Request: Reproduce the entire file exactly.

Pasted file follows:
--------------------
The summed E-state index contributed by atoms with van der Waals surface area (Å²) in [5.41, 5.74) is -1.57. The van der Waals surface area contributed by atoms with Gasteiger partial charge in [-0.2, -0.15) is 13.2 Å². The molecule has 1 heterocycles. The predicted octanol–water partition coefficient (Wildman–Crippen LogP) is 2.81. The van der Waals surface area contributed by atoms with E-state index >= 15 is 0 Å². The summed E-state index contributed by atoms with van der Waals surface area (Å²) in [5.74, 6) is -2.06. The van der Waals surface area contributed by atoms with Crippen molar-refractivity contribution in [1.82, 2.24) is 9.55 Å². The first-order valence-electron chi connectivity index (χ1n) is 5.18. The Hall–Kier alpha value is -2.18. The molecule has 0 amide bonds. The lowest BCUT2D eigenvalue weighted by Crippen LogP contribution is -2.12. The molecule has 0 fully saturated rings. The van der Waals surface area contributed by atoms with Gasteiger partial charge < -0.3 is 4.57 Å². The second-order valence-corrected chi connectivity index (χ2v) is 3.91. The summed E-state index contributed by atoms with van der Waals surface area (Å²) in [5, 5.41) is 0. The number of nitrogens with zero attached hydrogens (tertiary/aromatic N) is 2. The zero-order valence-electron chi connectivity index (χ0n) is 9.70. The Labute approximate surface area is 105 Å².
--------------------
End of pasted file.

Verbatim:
The summed E-state index contributed by atoms with van der Waals surface area (Å²) in [5.41, 5.74) is -1.57. The van der Waals surface area contributed by atoms with Gasteiger partial charge in [-0.2, -0.15) is 13.2 Å². The molecule has 1 heterocycles. The predicted octanol–water partition coefficient (Wildman–Crippen LogP) is 2.81. The van der Waals surface area contributed by atoms with E-state index >= 15 is 0 Å². The summed E-state index contributed by atoms with van der Waals surface area (Å²) in [5.74, 6) is -2.06. The van der Waals surface area contributed by atoms with Crippen molar-refractivity contribution in [1.82, 2.24) is 9.55 Å². The first-order valence-electron chi connectivity index (χ1n) is 5.18. The Hall–Kier alpha value is -2.18. The molecule has 0 amide bonds. The lowest BCUT2D eigenvalue weighted by Crippen LogP contribution is -2.12. The molecule has 0 fully saturated rings. The van der Waals surface area contributed by atoms with Gasteiger partial charge < -0.3 is 4.57 Å². The second-order valence-corrected chi connectivity index (χ2v) is 3.91. The summed E-state index contributed by atoms with van der Waals surface area (Å²) in [5, 5.41) is 0. The number of nitrogens with zero attached hydrogens (tertiary/aromatic N) is 2. The zero-order valence-electron chi connectivity index (χ0n) is 9.70. The Labute approximate surface area is 105 Å².